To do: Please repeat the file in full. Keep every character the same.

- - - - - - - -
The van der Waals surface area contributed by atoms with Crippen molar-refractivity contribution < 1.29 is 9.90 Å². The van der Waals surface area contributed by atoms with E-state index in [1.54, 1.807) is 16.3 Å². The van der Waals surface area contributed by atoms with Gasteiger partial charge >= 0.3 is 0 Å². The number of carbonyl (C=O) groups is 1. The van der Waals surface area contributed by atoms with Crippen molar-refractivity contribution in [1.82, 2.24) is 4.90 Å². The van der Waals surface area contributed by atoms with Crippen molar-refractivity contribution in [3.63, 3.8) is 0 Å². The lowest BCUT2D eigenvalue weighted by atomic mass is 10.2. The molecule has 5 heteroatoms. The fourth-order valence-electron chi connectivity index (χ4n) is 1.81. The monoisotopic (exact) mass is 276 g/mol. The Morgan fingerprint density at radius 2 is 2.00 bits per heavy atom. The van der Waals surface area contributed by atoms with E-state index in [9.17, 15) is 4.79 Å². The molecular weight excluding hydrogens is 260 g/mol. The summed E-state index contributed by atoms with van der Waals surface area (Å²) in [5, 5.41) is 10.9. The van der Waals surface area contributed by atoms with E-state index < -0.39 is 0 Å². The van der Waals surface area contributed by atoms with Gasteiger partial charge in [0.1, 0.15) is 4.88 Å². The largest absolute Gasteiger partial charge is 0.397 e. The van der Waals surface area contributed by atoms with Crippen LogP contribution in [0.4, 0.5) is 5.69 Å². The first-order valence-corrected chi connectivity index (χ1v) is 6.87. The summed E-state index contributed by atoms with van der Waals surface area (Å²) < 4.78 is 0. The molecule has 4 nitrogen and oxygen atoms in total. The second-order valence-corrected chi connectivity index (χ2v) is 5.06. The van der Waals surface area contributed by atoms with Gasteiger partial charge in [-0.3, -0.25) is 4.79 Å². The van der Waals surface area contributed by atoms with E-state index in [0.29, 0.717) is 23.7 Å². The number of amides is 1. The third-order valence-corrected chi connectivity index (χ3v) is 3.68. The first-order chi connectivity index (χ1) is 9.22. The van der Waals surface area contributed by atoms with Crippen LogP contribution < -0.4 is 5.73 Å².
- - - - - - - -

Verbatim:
The van der Waals surface area contributed by atoms with Crippen molar-refractivity contribution < 1.29 is 9.90 Å². The van der Waals surface area contributed by atoms with E-state index in [1.54, 1.807) is 16.3 Å². The van der Waals surface area contributed by atoms with Gasteiger partial charge >= 0.3 is 0 Å². The number of carbonyl (C=O) groups is 1. The van der Waals surface area contributed by atoms with Crippen molar-refractivity contribution in [1.82, 2.24) is 4.90 Å². The van der Waals surface area contributed by atoms with Crippen molar-refractivity contribution in [3.63, 3.8) is 0 Å². The lowest BCUT2D eigenvalue weighted by atomic mass is 10.2. The molecule has 5 heteroatoms. The fourth-order valence-electron chi connectivity index (χ4n) is 1.81. The monoisotopic (exact) mass is 276 g/mol. The Morgan fingerprint density at radius 2 is 2.00 bits per heavy atom. The van der Waals surface area contributed by atoms with E-state index in [9.17, 15) is 4.79 Å². The molecular weight excluding hydrogens is 260 g/mol. The summed E-state index contributed by atoms with van der Waals surface area (Å²) in [5, 5.41) is 10.9. The van der Waals surface area contributed by atoms with E-state index < -0.39 is 0 Å². The van der Waals surface area contributed by atoms with Gasteiger partial charge in [0.1, 0.15) is 4.88 Å². The largest absolute Gasteiger partial charge is 0.397 e. The van der Waals surface area contributed by atoms with Crippen LogP contribution in [0.4, 0.5) is 5.69 Å². The first-order valence-corrected chi connectivity index (χ1v) is 6.87. The summed E-state index contributed by atoms with van der Waals surface area (Å²) < 4.78 is 0. The molecule has 4 nitrogen and oxygen atoms in total. The second-order valence-corrected chi connectivity index (χ2v) is 5.06. The van der Waals surface area contributed by atoms with Gasteiger partial charge in [-0.3, -0.25) is 4.79 Å². The van der Waals surface area contributed by atoms with E-state index in [0.29, 0.717) is 23.7 Å². The number of amides is 1. The third-order valence-corrected chi connectivity index (χ3v) is 3.68. The first-order chi connectivity index (χ1) is 9.22. The van der Waals surface area contributed by atoms with Crippen LogP contribution < -0.4 is 5.73 Å².